Before Vincent had found her, she’d never been in direct contact with the homeless or needy.   The entitled assumed that philanthropy was good, but there was a level, a donor level, and that was well above the fray.  She had always thought - always been told - the problem was too big for one person to make a real difference.  It was a mantra in her former social circle, and from their gilded floors above the city, a wonderfully convenient lie.  It was true.  There weren’t easy answers to the problems of the homeless in New York, and the mental illness and substance abuse that accompanied them, and there wasn’t a lack of danger in interacting with people whose existence defied society and “normal,” but those weren’t excuses not to try.  It was a balance, like all things in her new life.  If she didn’t help, then who would? Father had been homeless before he was led to the Tunnels, Mouse and Laura also.  Vincent had been, too, in a way. 

One life, saved by another, saving others in return, and everything could change.    

She walked faster, her feet leaving footprints in the undisturbed snow.  There was a feeling following her, overtaking her as she walked the trail, akin to a coming lightning storm, a long arc of energy suffusing her body.  It suggested anticipation, rightness, but also danger.  Almost unconsciously, she grabbed the mace in her pocket and looked for hiding spots along her route.     

Catherine hurried through the cold and hushed park. 

Down this path, turn, straight, then across the field – God, I hope my boots hold up – down the hill to…


He stood in the shadows near the drainage tunnel, hood up and hidden from the snow and wind, awaiting her as if he had always been there.

She ran and clasped him to her with only slightly less force than when she had returned from Nancy’s just a few months before. 

“Oh, Vincent, I’ve missed you.”

“Catherine.”  He held onto her name as he held her, ardently, reverently, only slowly letting the word finish its journey, and then answered, with the slightest hint of guilt within his devotion, “I have missed you as well.”

Their embrace lasted a few breaths more than friendship, and a heartbeat longer than usual.  Things were progressing between them, by inches, true, but leading somewhere, moving.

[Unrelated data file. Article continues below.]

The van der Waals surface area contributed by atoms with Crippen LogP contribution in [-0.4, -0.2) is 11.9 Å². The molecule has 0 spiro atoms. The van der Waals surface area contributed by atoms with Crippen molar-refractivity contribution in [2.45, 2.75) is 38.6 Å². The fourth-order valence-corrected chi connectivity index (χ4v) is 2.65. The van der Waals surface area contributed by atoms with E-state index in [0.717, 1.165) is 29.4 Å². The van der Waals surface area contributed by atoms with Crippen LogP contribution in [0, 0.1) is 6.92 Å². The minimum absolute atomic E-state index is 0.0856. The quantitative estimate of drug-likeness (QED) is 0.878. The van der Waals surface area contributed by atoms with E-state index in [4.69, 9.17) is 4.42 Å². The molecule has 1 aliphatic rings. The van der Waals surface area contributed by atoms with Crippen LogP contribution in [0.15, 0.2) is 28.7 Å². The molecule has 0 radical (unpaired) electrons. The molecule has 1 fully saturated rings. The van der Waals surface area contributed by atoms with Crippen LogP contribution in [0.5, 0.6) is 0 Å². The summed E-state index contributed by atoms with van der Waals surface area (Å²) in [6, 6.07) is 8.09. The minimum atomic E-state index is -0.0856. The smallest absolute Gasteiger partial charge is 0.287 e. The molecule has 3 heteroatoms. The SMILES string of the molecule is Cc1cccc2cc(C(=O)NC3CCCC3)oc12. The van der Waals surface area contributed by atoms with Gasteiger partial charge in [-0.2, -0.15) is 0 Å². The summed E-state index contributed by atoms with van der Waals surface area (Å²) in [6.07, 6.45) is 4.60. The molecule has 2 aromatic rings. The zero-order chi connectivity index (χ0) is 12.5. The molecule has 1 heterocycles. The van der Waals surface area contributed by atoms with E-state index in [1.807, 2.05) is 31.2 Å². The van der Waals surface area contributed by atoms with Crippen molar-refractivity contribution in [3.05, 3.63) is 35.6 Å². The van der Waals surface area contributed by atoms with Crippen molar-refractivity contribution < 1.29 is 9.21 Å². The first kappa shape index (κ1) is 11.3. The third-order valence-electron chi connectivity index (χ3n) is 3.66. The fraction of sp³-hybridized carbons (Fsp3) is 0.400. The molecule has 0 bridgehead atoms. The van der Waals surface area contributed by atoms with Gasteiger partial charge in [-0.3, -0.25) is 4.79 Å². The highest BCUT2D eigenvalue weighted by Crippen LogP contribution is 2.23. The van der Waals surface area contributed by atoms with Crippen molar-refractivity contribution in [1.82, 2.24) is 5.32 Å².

She let go as he did, trying to gauge second to second where they were.  “I wanted to see you before Thanksgiving.”  The love, she knew, was so apparent, even to her own ears, hiding it would have been almost impossible.   It frightened her and left her vulnerable in a way she wasn’t used to.  It was completely unfair that he knew what she felt, but she could not discern any of his feelings.  This time, the open love might be too much for him, and he might cut their visit short because of it.  She wanted him happy, not wary.  She continued, but tried to lighten the conversation.

“I wanted to see you so much before the holiday, but Dad needed more help than he thought.  He was determined to cook a dinner for us this year - turkey, mashed potatoes, cranberry sauce, oyster stuffing - everything.  It only took him until last Tuesday to realize he was completely over his head.   Please tell me what would drive a perfectly sane and distinguished man to decide to cook Thanksgiving dinner for the very first time at the slightly senior age of sixty-three?”

“A grandiose sense of adventure, perhaps…possibly, a hint of masochism?”  Vincent chortled easily.  If there had been any awkwardness because of her earlier words, he had dismissed it.  He didn’t appear to care or, more to the point, he cared enough not to care.  It was like he was giving her a present. 

She laughed at his reply. “Well, between the two of us outstanding cooks, there wasn’t much left to salvage.”  She looked down at her coat-wrapped body. “Do I look thinner?” 

He grinned. “You look beautiful, as always, Catherine, but cold.”  His sincerity cut through his humor.  “I am sorry to have asked you here tonight.  I thought we might stargaze.  It should have been easy to see Orion, possibly Lepus, but it is a busy time of year in the Tunnels, and I neglected to check the weather again.   I did not expect this,” he said, looking up to the clouded sky, his hand outstretched, catching the snow that steadily fell all around them.   “By the time I realized, it was too late to reach you.” 

“Oh, don’t be sorry, Vincent.   No one expected it.  It was a freak storm, just cold enough for it to snow, but it will probably be gone by tomorrow,” she countered.  “And I was so happy to get your invitation.”

“I know,” was all he said, and she could have laughed at the tome’s-worth of meaning in his simple words.  He seemed torn between unease and satisfaction at his ability to perceive her feelings.

“Vincent,” she placed her hand on his arm, trying to reassure him, “I would have come, no matter the weather, and we can still walk in the park.  It looks so different tonight.  I’ve never seen it so beautiful.”